Personally, to take a over-discussed example, I have few problems with the structure of the Dock -- I like it very much, and it's actually been something I've waiting for from Apple for many years now. I've had two DragThing docks in OS 9 for the past four years: a process dock and a launcher dock, the first along the bottom of the screen, right-aligned, and the second in the lower-left-hand corner, collapsable. Works well enough, though the repetition always did haunt me. I was surprised -- and ultimately delighted -- by the Dock's thriftiness in the notion of combining the two. The one unacceptable trade-off in this aspect of the Dock's design is command-tab switching in Dock order: almost unusable, imo. LiteSwitch X is a beloved necessity.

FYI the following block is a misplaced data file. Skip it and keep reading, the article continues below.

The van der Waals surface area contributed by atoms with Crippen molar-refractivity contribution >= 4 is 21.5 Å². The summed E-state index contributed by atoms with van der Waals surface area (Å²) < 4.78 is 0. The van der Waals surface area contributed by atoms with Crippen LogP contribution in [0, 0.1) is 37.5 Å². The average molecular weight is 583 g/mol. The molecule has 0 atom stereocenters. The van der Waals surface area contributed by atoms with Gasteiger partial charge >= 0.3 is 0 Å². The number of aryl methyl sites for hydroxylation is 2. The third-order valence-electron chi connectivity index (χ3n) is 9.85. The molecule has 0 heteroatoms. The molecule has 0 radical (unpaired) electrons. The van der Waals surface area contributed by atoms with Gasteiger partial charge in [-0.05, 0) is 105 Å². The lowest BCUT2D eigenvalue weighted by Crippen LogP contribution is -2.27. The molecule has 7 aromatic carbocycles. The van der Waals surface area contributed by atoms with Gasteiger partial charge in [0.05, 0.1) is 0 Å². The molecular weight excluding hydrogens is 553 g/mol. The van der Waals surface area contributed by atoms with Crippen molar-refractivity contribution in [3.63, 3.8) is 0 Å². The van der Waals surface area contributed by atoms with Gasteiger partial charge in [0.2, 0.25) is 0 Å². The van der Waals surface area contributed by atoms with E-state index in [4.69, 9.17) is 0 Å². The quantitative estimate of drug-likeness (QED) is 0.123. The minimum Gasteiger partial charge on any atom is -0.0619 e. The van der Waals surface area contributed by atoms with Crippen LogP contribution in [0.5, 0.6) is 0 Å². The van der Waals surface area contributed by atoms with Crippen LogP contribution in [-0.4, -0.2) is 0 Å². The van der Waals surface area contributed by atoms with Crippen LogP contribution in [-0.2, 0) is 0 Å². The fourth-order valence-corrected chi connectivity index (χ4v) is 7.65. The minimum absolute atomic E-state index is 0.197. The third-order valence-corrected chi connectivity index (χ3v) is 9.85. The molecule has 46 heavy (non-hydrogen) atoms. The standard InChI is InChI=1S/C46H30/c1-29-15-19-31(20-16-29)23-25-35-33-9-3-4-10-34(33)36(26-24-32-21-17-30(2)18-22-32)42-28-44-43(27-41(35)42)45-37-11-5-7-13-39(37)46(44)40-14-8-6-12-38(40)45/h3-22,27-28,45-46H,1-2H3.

But anyway. My point is that the Dock works well, for a number of reasons, but definitely an important one is your own Out of Sight, Out of Mind rule. Having apps in the Dock is important -- besides providing a very useful control center for applications, the effect is psychological -- it gives the user (this user, anyway!) a rewarding feeling of location and presence: Your trusty toolbox lies patiently along the side of the screen. And no matter how the "ultra" power-users grumble that they can't fit 120 of their favorite apps in there w/o it shrinking to tiny smudge size, I have never -- never -- actually seen anyone working with more than twenty or twenty-five apps open at the same time. Keep your toolbox clean, and it's a pleasure. Keep it cluttered, and deal with the consequences.